1. I have been looking forward to this visit with you, the children of "Mount Saint Vincent" Home, together with your families and friends, the Sisters of Charity of Leavenworth, and all the Staff of this beautiful Center. Thank you for making the Pope very happy.
Over a hundred years ago Bishop Joseph P. Machebeuf, the first Bishop of Denver, founded this Center. Since then "Mount Saint Vincent Home" has given expression to the charism of Gospel charity which marks the religious consecration of the Sisters of Charity of Leavenworth. I commend to the Lord the Sisters who have served here in the past, and thank the present Sisters for their untiring dedication. To the Staff and assistants I offer a word of warm encouragement: go on serving these special children and see in them the ones that Jesus one day called to himself and blessed, because their innocent trust showed what it means to belong to his Kingdom. Indeed, Jesus sees himself in them: "Whoever receives one such child in my name receives me" (Mt 18,5).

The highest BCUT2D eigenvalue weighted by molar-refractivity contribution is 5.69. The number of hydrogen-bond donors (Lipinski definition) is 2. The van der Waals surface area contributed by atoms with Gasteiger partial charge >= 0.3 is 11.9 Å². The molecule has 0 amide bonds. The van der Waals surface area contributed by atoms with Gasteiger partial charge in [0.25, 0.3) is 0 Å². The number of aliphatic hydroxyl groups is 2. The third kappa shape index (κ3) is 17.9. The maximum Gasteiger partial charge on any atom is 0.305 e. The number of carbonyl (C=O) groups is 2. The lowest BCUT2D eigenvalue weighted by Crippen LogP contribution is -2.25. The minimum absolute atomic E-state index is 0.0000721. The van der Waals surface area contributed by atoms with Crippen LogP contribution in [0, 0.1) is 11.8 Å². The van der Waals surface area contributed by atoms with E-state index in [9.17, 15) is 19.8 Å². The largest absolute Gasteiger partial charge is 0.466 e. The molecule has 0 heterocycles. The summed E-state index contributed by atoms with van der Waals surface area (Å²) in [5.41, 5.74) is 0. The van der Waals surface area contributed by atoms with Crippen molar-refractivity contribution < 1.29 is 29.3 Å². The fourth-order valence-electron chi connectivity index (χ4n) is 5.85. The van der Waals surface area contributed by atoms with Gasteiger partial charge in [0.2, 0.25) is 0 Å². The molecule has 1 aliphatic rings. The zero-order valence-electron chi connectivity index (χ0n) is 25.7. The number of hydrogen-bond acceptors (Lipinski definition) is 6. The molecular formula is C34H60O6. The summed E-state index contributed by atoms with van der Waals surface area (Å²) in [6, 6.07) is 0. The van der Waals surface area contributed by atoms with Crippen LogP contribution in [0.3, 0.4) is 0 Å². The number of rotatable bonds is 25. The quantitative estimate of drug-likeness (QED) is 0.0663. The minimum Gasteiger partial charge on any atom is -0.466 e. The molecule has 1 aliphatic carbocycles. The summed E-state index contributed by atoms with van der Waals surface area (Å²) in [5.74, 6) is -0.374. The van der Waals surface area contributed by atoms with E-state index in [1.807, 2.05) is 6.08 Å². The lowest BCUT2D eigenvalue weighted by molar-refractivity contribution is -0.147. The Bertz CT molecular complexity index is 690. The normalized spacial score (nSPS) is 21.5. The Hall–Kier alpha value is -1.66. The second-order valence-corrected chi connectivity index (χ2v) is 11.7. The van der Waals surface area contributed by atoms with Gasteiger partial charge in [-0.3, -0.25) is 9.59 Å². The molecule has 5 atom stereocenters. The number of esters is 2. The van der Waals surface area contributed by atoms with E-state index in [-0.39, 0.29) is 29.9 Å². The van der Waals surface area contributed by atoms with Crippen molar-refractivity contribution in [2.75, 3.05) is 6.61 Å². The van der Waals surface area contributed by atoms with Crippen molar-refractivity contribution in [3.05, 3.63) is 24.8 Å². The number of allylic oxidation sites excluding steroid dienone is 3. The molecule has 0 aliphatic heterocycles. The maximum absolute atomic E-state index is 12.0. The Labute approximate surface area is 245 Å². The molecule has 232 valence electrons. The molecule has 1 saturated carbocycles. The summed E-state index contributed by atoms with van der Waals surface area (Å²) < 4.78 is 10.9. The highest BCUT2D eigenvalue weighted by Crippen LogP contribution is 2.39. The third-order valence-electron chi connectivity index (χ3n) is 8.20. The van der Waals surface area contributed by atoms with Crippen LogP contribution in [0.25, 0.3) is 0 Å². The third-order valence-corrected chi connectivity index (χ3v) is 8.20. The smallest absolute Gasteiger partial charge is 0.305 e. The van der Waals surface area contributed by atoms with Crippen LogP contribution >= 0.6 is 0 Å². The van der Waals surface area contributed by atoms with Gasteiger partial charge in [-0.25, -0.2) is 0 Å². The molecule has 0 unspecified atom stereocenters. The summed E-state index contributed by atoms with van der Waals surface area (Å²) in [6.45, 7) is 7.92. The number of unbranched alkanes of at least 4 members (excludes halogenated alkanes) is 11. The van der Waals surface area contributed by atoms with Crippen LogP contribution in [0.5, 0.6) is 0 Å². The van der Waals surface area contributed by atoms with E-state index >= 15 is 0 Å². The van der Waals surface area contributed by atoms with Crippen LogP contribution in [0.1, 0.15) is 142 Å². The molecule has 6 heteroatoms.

Dear young friends, in order to get well you have to follow a special program of treatment and training. We all support and encourage you. The Pope will pray for you and he looks forward to hearing about your progress.
2. The "World Youth Day" reminded us of the words of the Good Shepherd: "I came that they might have life and have it abundantly" (Jn 10,10). We are never alone if we allow Jesus to walk with us on the path of life. There is always hope, because he laid down his life for all those who belong to him (Cf. ibid. 10: 17). He is the healer of our souls, for he reconciles us with God the Father, with ourselves and with those around us. He is the Friend who loves us and understands us as we are, with all our hopes and all our difficulties.